APRIL 10: Dolly Wilde (1895-1941)


Although her fame never reached the height of her uncle’s,
socialite Dolly Wilde still lived a fabulously gay lifestyle, enjoying the
three loves of her life – writing, women, and alcohol – up until her death on
this day in 1941.

Dolly Wilde, photographed by Cecil Beaton (x). 

Born July 11, 1895, Dorothy “Dolly” Wilde came into the
world just three months after her uncle, the playwright Oscar Wilde, was found
guilty for “gross indecency” in the infamous Regina v. Wilde case. Her father was Oscar’s brother Willie, but he
passed away when she was just four years old. After her father’s death, her
mother was quickly remarried to a rich Dutch translator and the two raised Dolly  together in London. Although she never met Oscar Wilde and
her father was firmly estranged from his brother at the time of his death, many
family members and acquaintances believed Dolly to be Oscar reborn; not only
did she take after him appearance wise, but Dolly also shared her uncle’s gift
for writing and his general lust for life. Growing up with the heavy shadow of
Oscar’s memory looming over her, legend has it that Dolly would often dress up in her uncle’s
old clothes, even his iconic fur jacket as depicted in his famous Sarony
portrait. In the novel Truly Wilde, Joan
Schenkar writes:

“Everyone who met Dolly Wilde remarked on the disturbing
ways in which she was like her famous uncle. Some people felt that in Dolly’s
enormous blue-grey eyes and virtuosic wit — so strangely like her uncle’s —
they were seeing another ‘Oscar,’ born again in female form and playing to a
smaller audience.”

Dolly was known for taking after her uncle, Oscar Wilde (x).  

In 1914, Dolly left home for the first time to join the WWI ambulance
corps. She was stationed in France for most of the war, where she had one of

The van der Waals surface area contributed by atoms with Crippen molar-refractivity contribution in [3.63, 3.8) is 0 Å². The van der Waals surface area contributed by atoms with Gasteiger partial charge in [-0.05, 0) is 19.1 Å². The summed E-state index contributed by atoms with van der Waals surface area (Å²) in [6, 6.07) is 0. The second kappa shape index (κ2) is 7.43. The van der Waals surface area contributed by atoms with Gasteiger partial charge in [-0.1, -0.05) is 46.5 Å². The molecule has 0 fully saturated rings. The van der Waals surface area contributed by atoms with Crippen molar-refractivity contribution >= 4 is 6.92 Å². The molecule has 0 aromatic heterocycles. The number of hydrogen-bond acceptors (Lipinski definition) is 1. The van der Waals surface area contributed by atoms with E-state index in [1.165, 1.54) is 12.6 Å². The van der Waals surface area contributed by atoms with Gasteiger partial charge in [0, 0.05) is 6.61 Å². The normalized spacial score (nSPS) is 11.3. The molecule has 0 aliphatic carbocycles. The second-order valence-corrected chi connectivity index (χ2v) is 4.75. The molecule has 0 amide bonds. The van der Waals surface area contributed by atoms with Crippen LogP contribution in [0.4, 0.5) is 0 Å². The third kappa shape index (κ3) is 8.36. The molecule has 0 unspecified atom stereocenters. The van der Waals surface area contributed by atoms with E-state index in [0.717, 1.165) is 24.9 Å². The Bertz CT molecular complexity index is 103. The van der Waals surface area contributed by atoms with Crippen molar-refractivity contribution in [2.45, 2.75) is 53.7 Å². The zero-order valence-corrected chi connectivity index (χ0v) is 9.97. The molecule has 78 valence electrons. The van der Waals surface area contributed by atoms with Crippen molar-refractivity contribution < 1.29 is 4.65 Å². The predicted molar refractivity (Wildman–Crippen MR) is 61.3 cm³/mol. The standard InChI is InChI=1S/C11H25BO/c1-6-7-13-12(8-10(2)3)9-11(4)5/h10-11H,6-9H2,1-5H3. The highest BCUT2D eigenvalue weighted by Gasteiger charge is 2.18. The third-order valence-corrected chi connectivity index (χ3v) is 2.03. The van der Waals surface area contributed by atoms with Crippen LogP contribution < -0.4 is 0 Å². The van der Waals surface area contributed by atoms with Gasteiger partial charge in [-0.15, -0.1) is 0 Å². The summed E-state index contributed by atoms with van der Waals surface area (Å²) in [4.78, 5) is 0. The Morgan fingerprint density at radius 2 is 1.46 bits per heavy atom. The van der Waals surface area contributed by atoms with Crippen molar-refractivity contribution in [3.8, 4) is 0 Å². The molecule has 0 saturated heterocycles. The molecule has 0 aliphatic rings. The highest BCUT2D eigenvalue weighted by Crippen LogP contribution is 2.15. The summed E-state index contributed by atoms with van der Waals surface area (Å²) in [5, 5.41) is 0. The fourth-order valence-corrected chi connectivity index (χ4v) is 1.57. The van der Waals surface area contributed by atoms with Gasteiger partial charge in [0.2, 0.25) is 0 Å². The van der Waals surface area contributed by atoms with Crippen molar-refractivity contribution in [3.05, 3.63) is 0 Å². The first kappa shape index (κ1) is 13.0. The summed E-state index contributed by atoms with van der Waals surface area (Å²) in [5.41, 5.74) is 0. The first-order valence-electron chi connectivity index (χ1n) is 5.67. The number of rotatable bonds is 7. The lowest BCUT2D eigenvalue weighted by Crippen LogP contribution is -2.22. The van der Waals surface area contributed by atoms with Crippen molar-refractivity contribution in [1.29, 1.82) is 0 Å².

her first notable affairs with a fellow ambulance driver and heiress, Marion
Carstairs. After the war, Dolly stayed in Paris and continued to live the life
of luxury her last name afforded her. She was undeniably a party girl, which
began to gravely affect her later on in life when she became addicted to heroin
and made multiple suicide attempts. Despite the tolls it would end up taking on
her health, it was the party scene of 1920s Paris where Dolly met Natalie Clifford
Barney, who she would have the longest relationship of her life with. Natalie was an heiress
from America who ran a popular salon at her home at 20 rue Jacob in Paris’ Left
Bank. The two bonded over their self-destructive tendencies and love of
writing. Although she was encouraged by her friends to publish her writings,
Dolly refused, and one of the only surviving sources of her gift are her love
letters to Natalie. In one, Dolly writes: 

“I am a darting trout; shifting,
glancing & flashing my iridescent tail in a hundred pleasant pools! …How
long I shall keep in the path of virtue I can’t say but virtue with an object
is so much more salutary than virtue with its own reward!”

Towards the end of her life, Dolly’s drug addiction consumed
her and caused her health to plummet prematurely. Natalie eventually left her
to be with the author Romaine Brooks, and so Dolly found herself living in a nursing
home. She was diagnosed with breast cancer at the age of 44, but refused treatment.
With the second World War approaching, Dolly fled France for England, where
passed away on April 10, 1941 at the age of 45.